Stephen Lewis Biography

(Politician, Canadian Ambassador to the United Nations (1984-88))

Birthday: November 11, 1937 (Scorpio)

Born In: Ottawa, Canada

Stephen Henry Lewis is a Canadian politician, broadcaster, diplomat, author and professor. He is known for the contribution he has made in the society through his work in the field of HIV/AIDS in Africa. He grew up in a political environment as his father, David Lewis, was the National Secretary of the Co-operative Commonwealth. He went to University of Toronto and pursued his interest in social causes and politics there by becoming the member of the Hart House debating committee and availing the opportunity to debate with John F. Kennedy. Lewis could not finish his higher studies as he flunked in his final examinations and instead worked with socialist International. There he got an opportunity to visit Africa and understand the basic structure and miseries of the country. His political career began when he was elected as a leader of the Ontario New Democratic Party. Lewis has dedicated his life to politics, United Nations and academics and most importantly working towards bringing the attention of general public and international leaders on Africa and the growing pandemic there. Because of his proficiency in politics, social work and diplomatic work, he was made the Scholar-in-Residence at the Faculty of Social Sciences at McMaster University.
Quick Facts

Canadian Celebrities Born In November

Also Known As: Stephen Henry Lewis

Age: 86 Years, 86 Year Old Males


Spouse/Ex-: Michele Landsberg

father: David Lewis

mother: Sophie Lewis (née Carson)

children: Avi Lewis, Jenny Leah Lewis, Naomi Landsberg-Lewis

Diplomats Public Speakers

political ideology: New Democratic Party

Ancestry: Belarusian Canadian

City: Ottawa, Canada

More Facts

education: University Of Toronto

Childhood & Early Life
Stephen Lewis was born on November 11, 1937 in Ottawa, Ontario, to Sophie and David Lewis. His father was the National Secretary of the Co-operative Commonwealth Federation (CCF), which meant that politics was a big element of their household.
In 1950, Lewis’s family moved to Toronto where he went to Toronto's Oakwood Collegiate, and then pursued his final three years of high school at Harbord Collegiate Institute. He went to the University of Toronto for higher studies.
In Toronto University, he was made the member of the Hart House debating committee, which gave him an opportunity to debate one day with the Senator and future American President, John F. Kennedy. His performance was well appreciated.
Lewis did the third year of his university studies from the University of British Columbia but he could not clear his final examinations. He attended law school twice in the 1960s and dropped out of his University programs.
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Lewis dropped out of his university in the 1960s and instead worked at a clerical position with the Socialist International and got an opportunity to attend a conference in Ghana. He worked, travelled and taught in various places in Africa.
He was called back to Canada by Tommy Douglas in 1963 and as he came back he was elected to the Legislative Assembly of Ontario. Lewis was elected leader of the Ontario New Democratic Party.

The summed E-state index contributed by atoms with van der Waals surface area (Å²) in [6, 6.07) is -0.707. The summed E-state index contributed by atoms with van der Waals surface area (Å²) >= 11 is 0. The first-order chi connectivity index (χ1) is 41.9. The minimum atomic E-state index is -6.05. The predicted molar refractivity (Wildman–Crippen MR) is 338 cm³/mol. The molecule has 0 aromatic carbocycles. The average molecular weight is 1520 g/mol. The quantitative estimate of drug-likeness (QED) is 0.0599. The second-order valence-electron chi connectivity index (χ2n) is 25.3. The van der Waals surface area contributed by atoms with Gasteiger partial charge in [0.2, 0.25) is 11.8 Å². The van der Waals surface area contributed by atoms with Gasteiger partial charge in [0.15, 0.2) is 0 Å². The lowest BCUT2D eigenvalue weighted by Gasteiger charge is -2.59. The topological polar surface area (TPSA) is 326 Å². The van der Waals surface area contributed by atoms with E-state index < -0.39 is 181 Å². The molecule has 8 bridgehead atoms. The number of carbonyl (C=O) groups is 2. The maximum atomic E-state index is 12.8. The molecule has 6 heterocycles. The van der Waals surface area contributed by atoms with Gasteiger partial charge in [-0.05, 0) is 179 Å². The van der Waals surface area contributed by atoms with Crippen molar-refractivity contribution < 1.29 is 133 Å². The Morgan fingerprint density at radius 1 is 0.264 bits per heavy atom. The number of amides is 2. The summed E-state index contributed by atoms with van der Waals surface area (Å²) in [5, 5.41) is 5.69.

In 1972, Lewis profusely supported a movement against the growing influence of a radical left wing group nicknamed ‘The Waffle’ that had gained prominence. He felt that this party within the party was a menace to party’s credibility.
In 1975 elections, Lewis did a powerful campaigning for his party with passion, dedication and his oratory skills. As a result of this, his party NDP doubled its seats from 19 to 38.
In the next elections the story was different and NDP showed a stalled growth and lost its status as Official Opposition to the Liberals, which frustrated Lewis and he resigned from his position as the party leader in 1978.
In 1984, after dedicating many years as a mediator, columnist and broadcaster, Lewis was made the Canadian Ambassador to the United Nations by Governor General Jeanne Sauve, on the advice of Prime Minister Brian Mulroney.
While he was the Canadian Ambassador to the UN, he appeared on Peter Gzowski’s CBC Radio show ‘Morningside’ along with Dalton Camp and Eric Kierans. He mainly sat on the weekly political panel on the show.
Contributing to build his diplomatic career stronger, Lewis served as a Deputy Director of UNICEF (1995-1999) and dedicated five years of his life in working as a United Nations Special Envoy for HIV/AIDS in Africa (2001-2006).
He has been appreciated for his role in the UN as a SPECIAL Envoy for HIV/AIDS, for which he drew attention of the public and world leaders to the growing crisis of the disease in Africa.
In 2005, he published a book titled ‘Race Against Time’ in which he has penned down his experiences as an international diplomat and how effective is the international community in resolving the escalating pandemic in Africa.
Due to his proficiency in politics, social work and diplomatic work, he was invited to become the Scholar-in-Residence at the Faculty of Social Sciences at McMaster University in 2006. He was also appointed a Senior Fellow in Toronto University.
In 2009, he started a campaign called ‘A Dare to Remember’ in which he asked the general public to do something to fix the dire situation in Africa. He involved celebrities like K-os, Jack Layton, Duff Gibson, etc.
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Personal Life & Legacy
Lewis got married to journalist Michele Landsberg in 1963. They have three children together: son Avi Lewis who is married to journalist and author Naomi Klein and two daughters, Ilana Naomi and Jenny Leah.
Two secondary schools in Toronto are named after Lewis.
He is the recipient of World Citizenship Award.

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